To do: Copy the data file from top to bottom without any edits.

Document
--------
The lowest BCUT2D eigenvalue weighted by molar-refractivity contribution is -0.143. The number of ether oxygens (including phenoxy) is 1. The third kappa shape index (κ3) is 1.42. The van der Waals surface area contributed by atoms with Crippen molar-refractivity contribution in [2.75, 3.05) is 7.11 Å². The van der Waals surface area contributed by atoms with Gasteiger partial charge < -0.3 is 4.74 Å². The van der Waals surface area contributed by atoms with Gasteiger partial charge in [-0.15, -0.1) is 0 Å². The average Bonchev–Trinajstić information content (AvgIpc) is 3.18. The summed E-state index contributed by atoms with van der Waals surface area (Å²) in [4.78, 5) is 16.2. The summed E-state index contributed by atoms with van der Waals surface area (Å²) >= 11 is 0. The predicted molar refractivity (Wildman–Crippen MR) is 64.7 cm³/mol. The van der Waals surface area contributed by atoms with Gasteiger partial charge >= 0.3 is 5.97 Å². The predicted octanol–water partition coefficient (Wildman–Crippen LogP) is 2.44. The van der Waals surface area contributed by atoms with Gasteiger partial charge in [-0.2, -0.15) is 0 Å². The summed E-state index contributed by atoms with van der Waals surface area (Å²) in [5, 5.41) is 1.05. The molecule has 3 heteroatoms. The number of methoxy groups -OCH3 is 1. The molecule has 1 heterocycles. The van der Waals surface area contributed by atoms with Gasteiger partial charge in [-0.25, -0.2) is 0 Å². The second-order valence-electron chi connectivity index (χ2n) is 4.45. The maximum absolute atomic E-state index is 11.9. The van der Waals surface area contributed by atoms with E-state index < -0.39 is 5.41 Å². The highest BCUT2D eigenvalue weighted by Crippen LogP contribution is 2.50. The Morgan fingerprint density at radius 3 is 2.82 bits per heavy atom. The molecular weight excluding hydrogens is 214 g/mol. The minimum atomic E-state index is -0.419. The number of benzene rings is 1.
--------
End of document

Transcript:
The lowest BCUT2D eigenvalue weighted by molar-refractivity contribution is -0.143. The number of ether oxygens (including phenoxy) is 1. The third kappa shape index (κ3) is 1.42. The van der Waals surface area contributed by atoms with Crippen molar-refractivity contribution in [2.75, 3.05) is 7.11 Å². The van der Waals surface area contributed by atoms with Gasteiger partial charge < -0.3 is 4.74 Å². The van der Waals surface area contributed by atoms with Gasteiger partial charge in [-0.15, -0.1) is 0 Å². The average Bonchev–Trinajstić information content (AvgIpc) is 3.18. The summed E-state index contributed by atoms with van der Waals surface area (Å²) in [4.78, 5) is 16.2. The summed E-state index contributed by atoms with van der Waals surface area (Å²) >= 11 is 0. The predicted molar refractivity (Wildman–Crippen MR) is 64.7 cm³/mol. The van der Waals surface area contributed by atoms with Gasteiger partial charge >= 0.3 is 5.97 Å². The predicted octanol–water partition coefficient (Wildman–Crippen LogP) is 2.44. The van der Waals surface area contributed by atoms with Gasteiger partial charge in [-0.2, -0.15) is 0 Å². The summed E-state index contributed by atoms with van der Waals surface area (Å²) in [5, 5.41) is 1.05. The molecule has 3 heteroatoms. The number of methoxy groups -OCH3 is 1. The molecule has 1 heterocycles. The van der Waals surface area contributed by atoms with Gasteiger partial charge in [-0.25, -0.2) is 0 Å². The second-order valence-electron chi connectivity index (χ2n) is 4.45. The maximum absolute atomic E-state index is 11.9. The van der Waals surface area contributed by atoms with E-state index < -0.39 is 5.41 Å². The highest BCUT2D eigenvalue weighted by Crippen LogP contribution is 2.50. The Morgan fingerprint density at radius 3 is 2.82 bits per heavy atom. The molecular weight excluding hydrogens is 214 g/mol. The minimum atomic E-state index is -0.419. The number of benzene rings is 1.